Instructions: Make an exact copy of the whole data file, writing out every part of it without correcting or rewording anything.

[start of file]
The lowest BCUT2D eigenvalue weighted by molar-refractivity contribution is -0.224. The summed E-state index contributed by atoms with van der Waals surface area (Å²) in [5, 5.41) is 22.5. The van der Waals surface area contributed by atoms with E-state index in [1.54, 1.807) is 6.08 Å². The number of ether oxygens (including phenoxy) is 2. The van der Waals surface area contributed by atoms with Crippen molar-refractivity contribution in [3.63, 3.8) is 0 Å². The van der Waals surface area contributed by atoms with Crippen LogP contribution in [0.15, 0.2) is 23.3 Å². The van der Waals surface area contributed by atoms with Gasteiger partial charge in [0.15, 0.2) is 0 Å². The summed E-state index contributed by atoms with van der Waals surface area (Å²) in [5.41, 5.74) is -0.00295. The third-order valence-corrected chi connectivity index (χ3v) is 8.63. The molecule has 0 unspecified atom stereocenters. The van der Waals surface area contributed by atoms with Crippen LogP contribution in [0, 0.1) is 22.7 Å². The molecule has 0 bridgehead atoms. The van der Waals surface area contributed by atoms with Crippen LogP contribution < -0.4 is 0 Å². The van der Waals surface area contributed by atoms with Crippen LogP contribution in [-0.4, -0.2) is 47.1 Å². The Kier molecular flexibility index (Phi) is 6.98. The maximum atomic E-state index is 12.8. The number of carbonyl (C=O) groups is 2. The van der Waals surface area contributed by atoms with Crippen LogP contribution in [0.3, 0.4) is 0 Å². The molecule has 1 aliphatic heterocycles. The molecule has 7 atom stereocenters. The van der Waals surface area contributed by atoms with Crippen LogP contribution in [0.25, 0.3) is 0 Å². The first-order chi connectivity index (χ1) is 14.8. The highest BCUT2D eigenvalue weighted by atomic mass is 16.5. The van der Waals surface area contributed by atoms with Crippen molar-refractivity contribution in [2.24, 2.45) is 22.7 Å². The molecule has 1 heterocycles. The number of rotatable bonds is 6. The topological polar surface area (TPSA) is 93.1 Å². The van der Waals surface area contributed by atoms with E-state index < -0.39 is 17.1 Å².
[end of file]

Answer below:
The lowest BCUT2D eigenvalue weighted by molar-refractivity contribution is -0.224. The summed E-state index contributed by atoms with van der Waals surface area (Å²) in [5, 5.41) is 22.5. The van der Waals surface area contributed by atoms with E-state index in [1.54, 1.807) is 6.08 Å². The number of ether oxygens (including phenoxy) is 2. The van der Waals surface area contributed by atoms with Crippen molar-refractivity contribution in [3.63, 3.8) is 0 Å². The van der Waals surface area contributed by atoms with Crippen LogP contribution in [0.15, 0.2) is 23.3 Å². The van der Waals surface area contributed by atoms with Gasteiger partial charge in [0.15, 0.2) is 0 Å². The summed E-state index contributed by atoms with van der Waals surface area (Å²) in [5.41, 5.74) is -0.00295. The third-order valence-corrected chi connectivity index (χ3v) is 8.63. The molecule has 0 unspecified atom stereocenters. The van der Waals surface area contributed by atoms with Crippen LogP contribution in [0, 0.1) is 22.7 Å². The molecule has 0 bridgehead atoms. The van der Waals surface area contributed by atoms with Crippen LogP contribution < -0.4 is 0 Å². The van der Waals surface area contributed by atoms with Crippen LogP contribution in [-0.4, -0.2) is 47.1 Å². The Kier molecular flexibility index (Phi) is 6.98. The maximum atomic E-state index is 12.8. The number of carbonyl (C=O) groups is 2. The van der Waals surface area contributed by atoms with Crippen LogP contribution in [0.3, 0.4) is 0 Å². The molecule has 1 aliphatic heterocycles. The molecule has 7 atom stereocenters. The van der Waals surface area contributed by atoms with Crippen LogP contribution in [0.25, 0.3) is 0 Å². The first-order chi connectivity index (χ1) is 14.8. The highest BCUT2D eigenvalue weighted by atomic mass is 16.5. The van der Waals surface area contributed by atoms with Crippen molar-refractivity contribution in [2.24, 2.45) is 22.7 Å². The molecule has 1 heterocycles. The number of rotatable bonds is 6. The topological polar surface area (TPSA) is 93.1 Å². The van der Waals surface area contributed by atoms with E-state index < -0.39 is 17.1 Å².